Company battles its way out of haze Restructuring: Environmental Elements, a supplier of industrial air pollution control systems, has reinvented itself to survive a plunge in demand, with the hope of better days ahead.

June 14, 1996|By Ted Shelsby | Ted Shelsby,SUN STAFF

F. Bradford Smith, the 54-year-old chairman of Environmental Elements Corp., is not one to sugarcoat a bad situation.

Commenting on the troubles that have dogged the Baltimore-based supplier of industrial air pollution control systems in recent years, he said: "I watched this company go down the toilet along with the market" for its products.

But now Smith says he plans "to sit back and watch the fun," as the company seeks to reap the benefits of a major restructuring designed to return it to the days when business was booming and Environmental Elements was one of the hottest stocks in town.

After breaking away from Koppers Co. in 1983, Environmental Elements grew rapidly.

"During the period from '83 to '88, we grew the air business from about $22 million [a year] to about $45 million," said Smith.

Sales more than doubled again from 1988 to 1991, when the company grossed $94.7 million.

"Things looked pretty good at that time," Smith said.

But everybody thought the big boom was yet to come. The Clean Air Act had been passed by Congress, and, Smith said, "We were in great position to benefit from the government regulations to reduce air pollution."

But things didn't go as planned. In recent years, the company has seen its profits go up in smoke along with the demand for its services. Last month, Environmental Elements reported a loss of $3.5 million for fiscal 1996. Sales dropped 21 percent to $61.2 million, the lowest they've been since 1990. The company hasn't posted an operating profit since 1992.

"Despite the best prediction of everybody associated with our industry, the market didn't go up as a result of the Clean Air Act, it went down," Smith said. "It actually fell through the floor, and we have been struggling for several years to deal with that."

The problem, said Edward H. Verdery, the former chief operating officer who took over as president and chief executive in September, was that when the federal regulations came down they provided for pollution control "credits" that companies could buy, sell or trade among themselves rather than investing in anti-pollution devices.

Potential customers weren't being pushed by the U.S. Environmental Protection Agency to order new anti-pollution devices and, in most cases, they didn't.

There was little market for the company's giant electrostatic precipitators -- some as big as the company's five-story headquarters building facing Interstate 95 in Southwest Baltimore.

Under the leadership of Verdery, 50, Environmental Elements has gone through a painful restructuring -- its third in as many years -- designed to make the company profitable even if sales should fall to $50 million a year.

Previously, analysts estimated that the company could begin to make money only after it reached at least $75 million in sales.

"We have taken out three layers of management," Smith said. "That's about 25 people, high-priced people. Some had been with the company for a long time. Now there are only four layers of management from the top to the engineers doing the work."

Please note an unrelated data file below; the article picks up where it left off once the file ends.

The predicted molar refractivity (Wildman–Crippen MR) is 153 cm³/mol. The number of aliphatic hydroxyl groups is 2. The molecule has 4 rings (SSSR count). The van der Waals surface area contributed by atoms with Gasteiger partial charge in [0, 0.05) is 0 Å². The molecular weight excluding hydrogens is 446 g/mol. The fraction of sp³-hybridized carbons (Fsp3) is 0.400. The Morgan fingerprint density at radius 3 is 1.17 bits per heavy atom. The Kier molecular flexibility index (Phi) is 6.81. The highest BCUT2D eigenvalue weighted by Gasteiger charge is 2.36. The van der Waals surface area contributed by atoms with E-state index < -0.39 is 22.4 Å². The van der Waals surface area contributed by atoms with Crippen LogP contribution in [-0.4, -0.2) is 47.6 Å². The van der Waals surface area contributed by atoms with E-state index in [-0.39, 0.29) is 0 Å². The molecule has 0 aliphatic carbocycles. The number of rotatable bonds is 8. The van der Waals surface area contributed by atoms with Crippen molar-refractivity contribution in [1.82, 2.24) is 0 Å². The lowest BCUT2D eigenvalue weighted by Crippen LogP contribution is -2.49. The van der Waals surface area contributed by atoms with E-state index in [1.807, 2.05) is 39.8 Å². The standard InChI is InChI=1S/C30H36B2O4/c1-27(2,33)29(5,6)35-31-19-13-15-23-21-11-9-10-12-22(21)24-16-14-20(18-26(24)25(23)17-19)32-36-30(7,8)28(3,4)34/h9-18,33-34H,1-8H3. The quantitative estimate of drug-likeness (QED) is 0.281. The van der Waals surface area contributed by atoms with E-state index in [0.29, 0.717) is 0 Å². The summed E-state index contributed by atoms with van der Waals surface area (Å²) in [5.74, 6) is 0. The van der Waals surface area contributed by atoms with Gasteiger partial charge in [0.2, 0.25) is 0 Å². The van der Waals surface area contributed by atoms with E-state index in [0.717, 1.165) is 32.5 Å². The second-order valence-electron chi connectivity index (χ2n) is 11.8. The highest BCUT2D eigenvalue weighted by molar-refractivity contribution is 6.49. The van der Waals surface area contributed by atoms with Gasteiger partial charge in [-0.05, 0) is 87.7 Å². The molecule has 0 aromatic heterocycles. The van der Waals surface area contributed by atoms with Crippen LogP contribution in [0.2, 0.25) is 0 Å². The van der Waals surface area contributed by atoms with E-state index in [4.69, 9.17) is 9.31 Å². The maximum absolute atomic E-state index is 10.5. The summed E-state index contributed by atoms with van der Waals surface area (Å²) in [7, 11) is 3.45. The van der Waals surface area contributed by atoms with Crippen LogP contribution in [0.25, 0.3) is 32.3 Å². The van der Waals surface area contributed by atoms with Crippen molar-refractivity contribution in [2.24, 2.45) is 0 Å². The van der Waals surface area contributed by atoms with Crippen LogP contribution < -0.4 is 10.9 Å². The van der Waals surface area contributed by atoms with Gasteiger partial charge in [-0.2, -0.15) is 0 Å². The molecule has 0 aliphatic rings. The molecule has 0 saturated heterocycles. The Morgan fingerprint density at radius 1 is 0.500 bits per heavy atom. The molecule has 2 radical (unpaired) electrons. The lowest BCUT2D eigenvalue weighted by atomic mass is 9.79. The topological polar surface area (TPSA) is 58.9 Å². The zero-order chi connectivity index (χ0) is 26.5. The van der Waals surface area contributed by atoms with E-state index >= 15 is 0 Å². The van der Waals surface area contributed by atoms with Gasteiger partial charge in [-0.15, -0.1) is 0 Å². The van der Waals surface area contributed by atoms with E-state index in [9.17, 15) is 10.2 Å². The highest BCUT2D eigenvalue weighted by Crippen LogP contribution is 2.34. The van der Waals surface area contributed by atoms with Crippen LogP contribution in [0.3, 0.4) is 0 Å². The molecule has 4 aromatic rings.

Since March 1993, the company has eliminated more than half of its work force, cutting employment to 156 from a peak of 340.

The hatchet struck nearly every department, as senior management cut selling and general administration expenses by percent over the past three years.

"We were at about $13 million a year and now we're running at a rate less than $8 million," Smith said.

Environmental Elements had previously closed its manufacturing plant on Ridgely Street, opting to acquire its equipment from outside sources. That move eliminated more than 200 jobs.

"We had a $100 million business in a declining market," said Verdery. "We had to do something. We had the capacity, the resources, the overhead and the infrastructure to support a $100 million-a-year and still growing business."

Laurence C. Baker, an analyst with Legg Mason Wood Walker Inc., agrees that Environmental Elements' future looks better than its past.

"They have struggled through a very difficult time in the industry," he said. "I don't think the industry can get any worse. I agree with them, it will probably improve."

Baker said Environment Elements' downsizing has positioned the company well for any upturn in the industry.

He said the downsizing should also serve to insulate the company from unprofitable operations if the market stays flat.

Environmental Elements' restructuring involved more than closing factories and laying off workers. According to Verdery, the focus of the company has changed, and more changes could be coming.

zTC "We are still the largest supplier of equipment in the industry, but now we are becoming a full-service company," Smith said.

Environmental Elements is designing new air pollution control systems and doing the process engineering, which includes determining the right system to solve a customer's problem.

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